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Pakistan’s Buddhist Heritage: Jaulian, Sirkap, Buthkara Stupa

September 9, 2023

Exploring Pakistan’s Ancient Buddhist Heritage: Journeys to Jaulian, Sirkap, and Buthkara Stupa


We went to Jaulian, a Buddhist archaeological site in Gandhara, Khyber Pakhtunkhwa, which is not far from Taxila, Punjab, on July 16, 2022. The journey there was completed in under 30 minutes.

We were warmly welcomed by Dr. Abdul Samad, Director of Archaeology and Museums in Khyber Pakhtunkhwa, and the staff of the Department of Archaeology at the Peshawar Museum. We climbed the stony steps to reach the Jaulian ancient site, perched atop a little hill. It was a joy to observe the ruins of the Buddha statues and stupas, whose beauty is commendable of Gandharan ancient art and which have significant spiritual significance to Buddhists worldwide.

Jaulian Khyber Pakhtunkhwa

The latter Kushan dynasty saw the establishment of Jaulian’s Buddhist Heritage. The Jaulian site, which includes ancient viharas and the King Ashoka-era Sanchi stupa, is only a hundred meters above the ground.

The distance between Jaulian and Sirkap, Taxila’s ancient location, is around 10 miles. According to archaeological evidence, Sir John Marshall oversaw the excavation at Jaulian. Three stupa courtyards and three entrances are present. The stupa courtyard sits on a high mound that faces south. The stupa is in a lower square on the northern side. The third courtyard, which connects the first and second courtyards to the west, is smaller than the other two.

The main entrance is in the bottom courtyard, where five stupas once stood, but now their bases are visible. One of the stupas has a V etched and the donor’s name on its base. Buddha and Bodhisattva statues were kept in rows of slender caves or cells on the bottom level of the courtyard.

The statues have now been moved to the Taxila Museum. The upper part contains the main stupa. It’s just the base now. Built during the Kushan period, between the seventh and eighth Buddhist Centuries, it served as a repository for the Buddha’s relics and those of important disciples. The reliefs with decorations could appear later.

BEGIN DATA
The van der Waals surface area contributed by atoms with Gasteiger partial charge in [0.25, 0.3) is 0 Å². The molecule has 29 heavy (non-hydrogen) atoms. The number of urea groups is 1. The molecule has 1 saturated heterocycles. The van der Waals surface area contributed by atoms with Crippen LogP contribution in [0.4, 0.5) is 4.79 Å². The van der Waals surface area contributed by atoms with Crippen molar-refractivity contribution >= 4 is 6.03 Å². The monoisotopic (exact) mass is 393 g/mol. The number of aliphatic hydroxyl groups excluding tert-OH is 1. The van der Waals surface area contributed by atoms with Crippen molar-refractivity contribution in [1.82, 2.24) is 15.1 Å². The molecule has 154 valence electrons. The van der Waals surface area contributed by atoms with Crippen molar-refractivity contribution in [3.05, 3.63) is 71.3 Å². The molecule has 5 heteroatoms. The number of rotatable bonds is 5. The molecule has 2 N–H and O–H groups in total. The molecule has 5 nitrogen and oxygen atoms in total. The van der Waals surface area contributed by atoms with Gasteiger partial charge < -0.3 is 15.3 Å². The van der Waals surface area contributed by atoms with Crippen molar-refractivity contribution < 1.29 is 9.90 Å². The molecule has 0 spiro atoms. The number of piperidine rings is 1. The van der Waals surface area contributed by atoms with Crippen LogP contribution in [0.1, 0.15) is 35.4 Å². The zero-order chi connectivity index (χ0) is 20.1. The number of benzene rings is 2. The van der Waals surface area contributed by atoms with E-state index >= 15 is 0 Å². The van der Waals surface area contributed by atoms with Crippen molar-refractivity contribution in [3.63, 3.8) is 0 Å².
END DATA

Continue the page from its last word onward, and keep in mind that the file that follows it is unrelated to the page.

The Buddha statue with the hole in his navel is the most remarkable. People who visit the Buddha can place their finger in the hole and make a wish for their protection and freedom from pain, ailment, and catastrophe. Some Kharosthi is writing on the base that reads, “gift of one Budhamitra.” There are also tiny stupas with Buddha relics adorned with priceless stones. There are stairs leading to a tiny, open area with little huts surrounding it on the lower ground level, on the east side of the room, where the monks practice the Dhamma.

The Kushan period (during the 8th and 11th centuries of Buddhism) construction of the ancient monastery at Jaulian resulted in its completion. For additional investigation, it is still clear that the schools, lodgings, and locations for religious activity formerly existed. Plaster was used to create Jaulian sculptures comparable to those discovered in Bhamala in Khyber Pakhtunkhwa, KP.

Sirkap Taxila

I (MV) visited the Sirkap ancient site in Punjab, Pakistan, adjacent to the Taxila Museum. Around the beginning of the second century BC, Bactrian Greeks founded Sirkap. It was a large metropolis that could accommodate a sizable settlement, with a proper town design akin to the Greek grid system. The major road, which divided the city into east and west and stretched from the entrance north to south, was intersected at right angles by minor roads. The Sirkap-Kunala palace was on a small hill on the south side of the historic city.

Residential sections were located behind the community centers, markets, and stores on the west side, many selling gold and jewelry. Buddhist, Jain, Hindu, and Christian worship sites may all be found on the east side. Seeing a mixed culture where people could practice their religion freely was beautiful.

There were priceless statues, dramatic reliefs that told the Buddha’s stories, and buildings plastered over and painted white. Additionally, pillar decrees written in Aramaic and attributed to “Priyadarshi,” a title connected to Ashoka, then the prince and governor of Taxila, were discovered during the excavations in Sirkap. They demonstrated how Kharosthi alphabets had developed from Aramaic letters at a later time.

Over three hundred years passed when the Greeks, Scythians, Parthians, and Kushans all controlled Sirkap. The building’s architectural remnants, which are still in good shape, demonstrate the complex influence of several cultures and historical periods. These include structures that imitate ancient Indian, Greek, and Scythian architecture and the Double Headed Eagle Stupa.

Buthkara Stupa | Swat

Near Mingora, the 2,000-year-old Buthkara stupa is a significant Buddhist landmark in Swat. Gulkada (gool-ka-da), its regional name, is another name. It is typically dated to the second century BCE, though it may have been constructed by the Mauryan emperor Ashoka. The monastery of “Ta-Lo,” mentioned by Sung Yun (520 CE), has been identified as the sacred Buddhist precinct of Buthkara. This monastery is located at the easternmost point of Udyana Meng-Chich-Li, also known as Mingora, the old capital. The Chinese Buddhist pilgrims of the fifth, sixth, and seventh centuries CE traveled there and wrote descriptions of it.